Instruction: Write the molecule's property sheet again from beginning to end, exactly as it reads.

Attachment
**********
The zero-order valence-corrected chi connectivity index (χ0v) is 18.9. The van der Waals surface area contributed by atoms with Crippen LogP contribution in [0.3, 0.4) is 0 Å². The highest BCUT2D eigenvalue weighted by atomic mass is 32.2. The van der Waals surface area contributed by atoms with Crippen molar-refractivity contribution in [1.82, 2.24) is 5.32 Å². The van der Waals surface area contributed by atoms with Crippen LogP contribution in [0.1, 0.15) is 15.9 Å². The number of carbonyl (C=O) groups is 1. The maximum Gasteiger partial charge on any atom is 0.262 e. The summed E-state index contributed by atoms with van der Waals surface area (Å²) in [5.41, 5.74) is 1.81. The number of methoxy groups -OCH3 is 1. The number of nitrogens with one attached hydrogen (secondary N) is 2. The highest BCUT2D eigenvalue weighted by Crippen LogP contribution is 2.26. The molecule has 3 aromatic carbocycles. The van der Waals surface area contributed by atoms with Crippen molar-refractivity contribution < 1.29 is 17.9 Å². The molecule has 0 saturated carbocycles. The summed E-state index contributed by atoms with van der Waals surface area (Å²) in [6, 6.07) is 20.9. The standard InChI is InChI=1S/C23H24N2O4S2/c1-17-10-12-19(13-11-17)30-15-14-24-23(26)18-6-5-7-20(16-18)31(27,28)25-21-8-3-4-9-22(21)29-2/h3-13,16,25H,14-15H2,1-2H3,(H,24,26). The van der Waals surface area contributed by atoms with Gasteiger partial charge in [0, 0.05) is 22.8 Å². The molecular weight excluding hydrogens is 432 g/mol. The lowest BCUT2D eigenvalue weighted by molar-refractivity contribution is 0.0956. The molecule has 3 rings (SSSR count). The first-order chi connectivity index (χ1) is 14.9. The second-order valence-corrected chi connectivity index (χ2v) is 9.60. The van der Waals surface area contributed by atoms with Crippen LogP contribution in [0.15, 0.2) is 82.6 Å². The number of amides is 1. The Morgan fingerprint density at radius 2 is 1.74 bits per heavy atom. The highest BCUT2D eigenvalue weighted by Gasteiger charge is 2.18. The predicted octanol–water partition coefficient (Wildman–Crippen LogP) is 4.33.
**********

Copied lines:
The zero-order valence-corrected chi connectivity index (χ0v) is 18.9. The van der Waals surface area contributed by atoms with Crippen LogP contribution in [0.3, 0.4) is 0 Å². The highest BCUT2D eigenvalue weighted by atomic mass is 32.2. The van der Waals surface area contributed by atoms with Crippen molar-refractivity contribution in [1.82, 2.24) is 5.32 Å². The van der Waals surface area contributed by atoms with Crippen LogP contribution in [0.1, 0.15) is 15.9 Å². The number of carbonyl (C=O) groups is 1. The maximum Gasteiger partial charge on any atom is 0.262 e. The summed E-state index contributed by atoms with van der Waals surface area (Å²) in [5.41, 5.74) is 1.81. The number of methoxy groups -OCH3 is 1. The number of nitrogens with one attached hydrogen (secondary N) is 2. The highest BCUT2D eigenvalue weighted by Crippen LogP contribution is 2.26. The molecule has 3 aromatic carbocycles. The van der Waals surface area contributed by atoms with Crippen molar-refractivity contribution < 1.29 is 17.9 Å². The molecule has 0 saturated carbocycles. The summed E-state index contributed by atoms with van der Waals surface area (Å²) in [6, 6.07) is 20.9. The standard InChI is InChI=1S/C23H24N2O4S2/c1-17-10-12-19(13-11-17)30-15-14-24-23(26)18-6-5-7-20(16-18)31(27,28)25-21-8-3-4-9-22(21)29-2/h3-13,16,25H,14-15H2,1-2H3,(H,24,26). The van der Waals surface area contributed by atoms with Gasteiger partial charge in [0, 0.05) is 22.8 Å². The molecular weight excluding hydrogens is 432 g/mol. The lowest BCUT2D eigenvalue weighted by molar-refractivity contribution is 0.0956. The molecule has 3 rings (SSSR count). The first-order chi connectivity index (χ1) is 14.9. The second-order valence-corrected chi connectivity index (χ2v) is 9.60. The van der Waals surface area contributed by atoms with Crippen LogP contribution in [0.15, 0.2) is 82.6 Å². The number of amides is 1. The Morgan fingerprint density at radius 2 is 1.74 bits per heavy atom. The highest BCUT2D eigenvalue weighted by Gasteiger charge is 2.18. The predicted octanol–water partition coefficient (Wildman–Crippen LogP) is 4.33.